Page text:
“Thank You Girl” is a song recorded by the Beatles, written by John Lennon and Paul McCartney (Lennon–McCartney), and issued as the B-side of the single “From Me to You”, which was recorded on the same day (5 March 1963). While not released on an LP in the United Kingdom until Rarities in 1978, the song was the second track on The Beatles’ Second Album in the United States. As the B-side of the single “Do You Want to Know a Secret”, it hit No. 35 on the Billboard Hot 100 in the spring of 1964.
Originally titled “Thank You, Little Girl”, the song was written by John Lennon and Paul McCartney as a tribute to the band’s many female fans. McCartney said, “We knew that if we wrote a song called, ‘Thank You Girl’, that a lot of the girls who wrote us fan letters would take it as a genuine ‘thank you’. So a lot of our songs were directly addressed to the fans.” Written “eyeball to eyeball”, a phrase Lennon and McCartney would later use to describe their early formulaic writing sessions, “Thank You Girl” demonstrates how they were able to produce a song from scratch by working in total partnership. Lyrically, Ian MacDonald suggests that Lennon probably wrote the first line of each verse, allowing McCartney to use his flair for word play and inner-rhyming in completing it.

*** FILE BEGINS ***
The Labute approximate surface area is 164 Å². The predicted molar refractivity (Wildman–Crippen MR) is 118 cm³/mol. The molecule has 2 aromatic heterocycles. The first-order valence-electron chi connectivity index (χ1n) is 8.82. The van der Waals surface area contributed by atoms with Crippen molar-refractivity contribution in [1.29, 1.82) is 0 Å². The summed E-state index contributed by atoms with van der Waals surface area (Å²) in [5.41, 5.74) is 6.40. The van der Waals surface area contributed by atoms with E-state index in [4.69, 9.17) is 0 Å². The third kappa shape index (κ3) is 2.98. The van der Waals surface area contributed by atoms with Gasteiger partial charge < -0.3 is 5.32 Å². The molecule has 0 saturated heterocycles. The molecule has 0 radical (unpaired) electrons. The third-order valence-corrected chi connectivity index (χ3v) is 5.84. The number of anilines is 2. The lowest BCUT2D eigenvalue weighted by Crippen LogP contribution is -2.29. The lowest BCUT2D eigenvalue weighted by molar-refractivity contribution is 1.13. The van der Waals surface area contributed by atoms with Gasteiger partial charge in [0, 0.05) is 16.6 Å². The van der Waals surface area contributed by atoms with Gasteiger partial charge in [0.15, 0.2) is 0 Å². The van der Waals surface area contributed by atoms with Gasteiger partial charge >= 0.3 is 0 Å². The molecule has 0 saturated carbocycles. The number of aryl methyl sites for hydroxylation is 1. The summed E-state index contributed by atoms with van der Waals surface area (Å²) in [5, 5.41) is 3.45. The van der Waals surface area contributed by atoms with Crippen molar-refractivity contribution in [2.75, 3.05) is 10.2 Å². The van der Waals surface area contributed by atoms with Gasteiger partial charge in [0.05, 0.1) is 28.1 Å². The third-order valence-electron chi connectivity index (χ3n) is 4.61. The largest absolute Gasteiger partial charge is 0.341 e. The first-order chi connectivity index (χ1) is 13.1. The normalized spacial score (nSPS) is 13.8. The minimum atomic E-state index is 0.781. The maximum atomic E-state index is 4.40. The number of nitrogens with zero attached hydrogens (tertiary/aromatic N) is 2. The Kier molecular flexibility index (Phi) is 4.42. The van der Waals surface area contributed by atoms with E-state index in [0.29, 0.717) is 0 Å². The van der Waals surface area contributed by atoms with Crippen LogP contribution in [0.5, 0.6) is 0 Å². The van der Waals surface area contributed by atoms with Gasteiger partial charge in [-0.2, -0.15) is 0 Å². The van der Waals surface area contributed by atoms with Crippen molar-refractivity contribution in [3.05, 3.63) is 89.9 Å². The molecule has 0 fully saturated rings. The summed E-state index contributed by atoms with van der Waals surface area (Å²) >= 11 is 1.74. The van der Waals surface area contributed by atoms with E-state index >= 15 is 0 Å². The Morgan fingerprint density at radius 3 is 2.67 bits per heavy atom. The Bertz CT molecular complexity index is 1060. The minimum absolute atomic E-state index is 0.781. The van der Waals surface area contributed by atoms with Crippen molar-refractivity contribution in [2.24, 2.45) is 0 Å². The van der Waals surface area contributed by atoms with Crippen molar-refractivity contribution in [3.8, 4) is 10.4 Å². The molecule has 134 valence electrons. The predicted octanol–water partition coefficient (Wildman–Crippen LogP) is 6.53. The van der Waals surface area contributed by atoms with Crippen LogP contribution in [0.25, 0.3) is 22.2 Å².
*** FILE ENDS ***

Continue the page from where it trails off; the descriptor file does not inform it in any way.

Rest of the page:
Lennon said the song was originally intended as a single: “‘Thank You Girl’ was one of our efforts at writing a single that didn’t work. So it became a B-side or an album track.” In April 1972, he told Hit Parader, “[The song was written by] Paul and me. This was just a silly song we knocked off.” McCartney seemed to agree describing it as “a bit of a hack song, but all good practice.”
Both “From Me to You” and “Thank You Girl” were credited to “McCartney–Lennon”, as were eight of the songs on the Please Please Me album. It would be permanently changed to the more familiar “Lennon–McCartney” songwriting credit for their next single release, “She Loves You”.
The song was recorded in thirteen takes, the same number of takes needed to perfect “From Me To You” on 5 March 1963. This recording session is also notable because it marks the first studio appearances of two Lennon–McCartney songs that would not be released until much later in the band’s career: “One After 909” (later re-recorded, appearing on Let It Be) and “What Goes On” (later re-recorded, appearing on Rubber Soul, credited as Lennon–McCartney/Starkey to reflect Ringo’s contribution to the lyrics). Although both songs were rehearsed, only “One After 909” was recorded, and even then the results were deemed unsatisfactory for release.
John Lennon overdubbed the harmonica without the other Beatles eight days later. According the multiple sources, John came to the session directly from bed due to a severe cold. Engineer Geoff Emerick said it took John numerous takes to produce a satisfactory result because he was so unsteady.
The stereo mix of the song (included on the Capitol LP The Beatles’ Second Album) is noticeably different from the original single mono mix (re-released on CD in 1988 on the compilation Past Masters, Volume One) in the middle 8. In the stereo version, a couple of extra harmonica lines can be heard, as well as at the very end of the song. In addition, this stereo mix contained reverb added by Capitol. The unadulterated stereo mix was released for the first time on the 2009 remastered CD Past Masters.
John Lennon – double-tracked vocal, rhythm guitar, harmonica
Paul McCartney – harmony vocal, bass guitar
George Harrison – lead guitar
Ringo Starr – drums